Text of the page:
Patients with Parkinson's disease have fewer complications when they are treated by physical therapists, speech therapists, or occupational therapists who are specifically trained in treating Parkinson's disease. A combination of different forms of specialized therapy leads to the greatest reduction in complications. This is shown by a study conducted at the Radboud University Medical Center involving more than 51.000 patients with Parkinson's disease.
One in a hundred people over the age of 55 will develop Parkinson's disease. Although drugs reduce symptoms of the disease, they cannot prevent certain complications. Examples include a broken bone due to a fall or pneumonia resulting from swallowing problems. Therefore, these patients also receive allied health therapy, such as physical therapy, speech therapy and occupational therapy. PhD candidate Amir Talebi and senior author Sirwan Darweesh of Radboudumc’s Neurology Department investigated whether it makes a difference if this therapy is provided by allied healthcare professionals who are specifically trained in care for Parkinson's disease or by regular therapists.
The researchers used data from all people with Parkinson's disease in the Netherlands, more than 51,000, over a period of nine years. The specialized allied health therapists were trained by the ParkinsonNet organization. For example, physical therapists obtained expertise in providing fall prevention training to people with Parkinson's disease. The study shows that patients receiving specialized treatment by ParkinsonNet physical therapists have twenty-five percent fewer bone fractures than patients receiving regular treatment. Speech therapy by specifically trained therapists reduced pneumonia by thirty percent, while specialized occupational therapy reduced the incidence of complications by approximately ten percent. Darweesh: ‘There was already some evidence that specialized physical therapy had beneficial effects, but this had never been confirmed in such a large group. For speech therapy and occupational therapy, this study breaks completely new ground by demonstrating a protective effect on Parkinson’s complications.'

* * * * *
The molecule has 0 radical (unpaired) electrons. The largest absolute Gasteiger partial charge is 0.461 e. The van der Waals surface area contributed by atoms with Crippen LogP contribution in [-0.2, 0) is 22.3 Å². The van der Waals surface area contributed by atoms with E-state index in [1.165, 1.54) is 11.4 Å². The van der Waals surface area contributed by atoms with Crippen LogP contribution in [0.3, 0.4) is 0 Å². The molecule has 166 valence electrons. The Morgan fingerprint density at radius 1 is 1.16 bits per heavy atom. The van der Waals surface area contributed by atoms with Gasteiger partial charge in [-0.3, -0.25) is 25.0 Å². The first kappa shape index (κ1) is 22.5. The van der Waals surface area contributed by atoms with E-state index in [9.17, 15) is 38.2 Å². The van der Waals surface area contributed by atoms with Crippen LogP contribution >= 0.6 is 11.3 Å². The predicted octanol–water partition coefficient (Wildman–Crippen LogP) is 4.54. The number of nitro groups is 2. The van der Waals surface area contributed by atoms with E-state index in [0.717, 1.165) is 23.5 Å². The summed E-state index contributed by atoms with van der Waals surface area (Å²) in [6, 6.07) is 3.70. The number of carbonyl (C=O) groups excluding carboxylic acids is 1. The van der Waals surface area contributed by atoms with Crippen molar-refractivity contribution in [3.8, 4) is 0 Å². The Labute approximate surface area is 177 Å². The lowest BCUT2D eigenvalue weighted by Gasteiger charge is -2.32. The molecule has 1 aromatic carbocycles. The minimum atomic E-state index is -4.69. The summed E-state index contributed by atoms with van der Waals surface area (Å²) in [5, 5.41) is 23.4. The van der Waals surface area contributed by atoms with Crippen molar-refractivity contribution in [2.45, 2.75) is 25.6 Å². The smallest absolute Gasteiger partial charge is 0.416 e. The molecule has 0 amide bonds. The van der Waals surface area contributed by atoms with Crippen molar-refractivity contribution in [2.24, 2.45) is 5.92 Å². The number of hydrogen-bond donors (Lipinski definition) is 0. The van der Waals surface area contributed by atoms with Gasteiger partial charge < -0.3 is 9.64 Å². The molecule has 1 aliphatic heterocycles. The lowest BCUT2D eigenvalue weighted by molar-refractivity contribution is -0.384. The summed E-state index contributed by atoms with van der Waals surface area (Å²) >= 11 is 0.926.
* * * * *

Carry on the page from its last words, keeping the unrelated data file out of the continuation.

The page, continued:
Greater than the sum of its parts
The study also shows that different forms of specialized allied health therapy reinforce each other. For example, patients with Parkinson's disease who receive both physical and occupational therapy from specifically trained therapists have far fewer complications than patients who receive specialist occupational therapy but regular physical therapy. 'For the first time, we are able to show a team effect,' Darweesh says. 'The combination of the different forms of specialized allied health therapy is greater than the sum of its parts. We therefore call on allied healthcare professionals from different disciplines: work together! People with Parkinson's disease really benefit from a jointly developed treatment plan.'
About the publication
This study was published in Movement Disorders: Specialized versus Generic Allied Health Therapy and the Risk of Parkinson's Disease Complications. A.H. Talebi, J.H.L. Ypinga, N.M. De Vries, J. Nonnekes, M. Munneke, B.R. Bloem, T. Heskes, Y.B. Shlomo, S.K.L. Darweesh. DOI: doi.org/10.1002/mds.29274.
ParkinsonNet as established part of healthcare
The Dutch healthcare sector also endorses the added value of the ParkinsonNet approach. From January 1st, 2023, part of the organization will be funded through the ‘ADZ scheme’. ADZ is a general services healthcare scheme developed by the Ministry of Health, Welfare and Sport, Zorginstituut Nederland, Nederlandse Zorgautoriteit, and Zorgverzekeraars Nederland. This recognizes ParkinsonNet as an established part of healthcare rather than a project. It is the first healthcare (network) organization to receive this funding.
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